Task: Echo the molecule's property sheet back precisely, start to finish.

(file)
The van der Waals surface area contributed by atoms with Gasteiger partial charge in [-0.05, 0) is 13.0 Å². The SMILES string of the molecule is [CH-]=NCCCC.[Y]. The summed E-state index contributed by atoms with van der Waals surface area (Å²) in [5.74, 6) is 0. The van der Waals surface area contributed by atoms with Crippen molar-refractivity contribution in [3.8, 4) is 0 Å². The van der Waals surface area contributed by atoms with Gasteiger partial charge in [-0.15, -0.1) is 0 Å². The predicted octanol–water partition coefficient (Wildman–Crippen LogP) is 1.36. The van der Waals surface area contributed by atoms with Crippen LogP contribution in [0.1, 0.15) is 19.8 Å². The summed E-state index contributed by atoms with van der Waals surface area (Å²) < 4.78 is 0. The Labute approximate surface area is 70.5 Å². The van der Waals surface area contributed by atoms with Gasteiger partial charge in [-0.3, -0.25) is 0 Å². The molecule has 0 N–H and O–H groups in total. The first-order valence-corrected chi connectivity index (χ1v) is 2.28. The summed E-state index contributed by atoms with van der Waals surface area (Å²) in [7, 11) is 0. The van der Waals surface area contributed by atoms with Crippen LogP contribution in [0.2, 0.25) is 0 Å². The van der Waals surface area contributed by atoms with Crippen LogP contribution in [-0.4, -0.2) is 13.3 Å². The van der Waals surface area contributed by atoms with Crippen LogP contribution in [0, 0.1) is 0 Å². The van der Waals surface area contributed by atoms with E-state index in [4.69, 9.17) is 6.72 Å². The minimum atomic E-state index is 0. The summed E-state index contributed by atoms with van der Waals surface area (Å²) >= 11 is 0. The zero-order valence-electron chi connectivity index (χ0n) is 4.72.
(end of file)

The van der Waals surface area contributed by atoms with Gasteiger partial charge in [-0.05, 0) is 13.0 Å². The SMILES string of the molecule is [CH-]=NCCCC.[Y]. The summed E-state index contributed by atoms with van der Waals surface area (Å²) in [5.74, 6) is 0. The van der Waals surface area contributed by atoms with Crippen molar-refractivity contribution in [3.8, 4) is 0 Å². The van der Waals surface area contributed by atoms with Gasteiger partial charge in [-0.15, -0.1) is 0 Å². The predicted octanol–water partition coefficient (Wildman–Crippen LogP) is 1.36. The van der Waals surface area contributed by atoms with Crippen LogP contribution in [0.1, 0.15) is 19.8 Å². The summed E-state index contributed by atoms with van der Waals surface area (Å²) < 4.78 is 0. The Labute approximate surface area is 70.5 Å². The van der Waals surface area contributed by atoms with Gasteiger partial charge in [-0.3, -0.25) is 0 Å². The molecule has 0 N–H and O–H groups in total. The first-order valence-corrected chi connectivity index (χ1v) is 2.28. The summed E-state index contributed by atoms with van der Waals surface area (Å²) in [7, 11) is 0. The van der Waals surface area contributed by atoms with Crippen LogP contribution in [0.2, 0.25) is 0 Å². The van der Waals surface area contributed by atoms with Crippen LogP contribution in [-0.4, -0.2) is 13.3 Å². The van der Waals surface area contributed by atoms with Crippen LogP contribution in [0, 0.1) is 0 Å². The van der Waals surface area contributed by atoms with E-state index in [4.69, 9.17) is 6.72 Å². The minimum atomic E-state index is 0. The summed E-state index contributed by atoms with van der Waals surface area (Å²) >= 11 is 0. The zero-order valence-electron chi connectivity index (χ0n) is 4.72.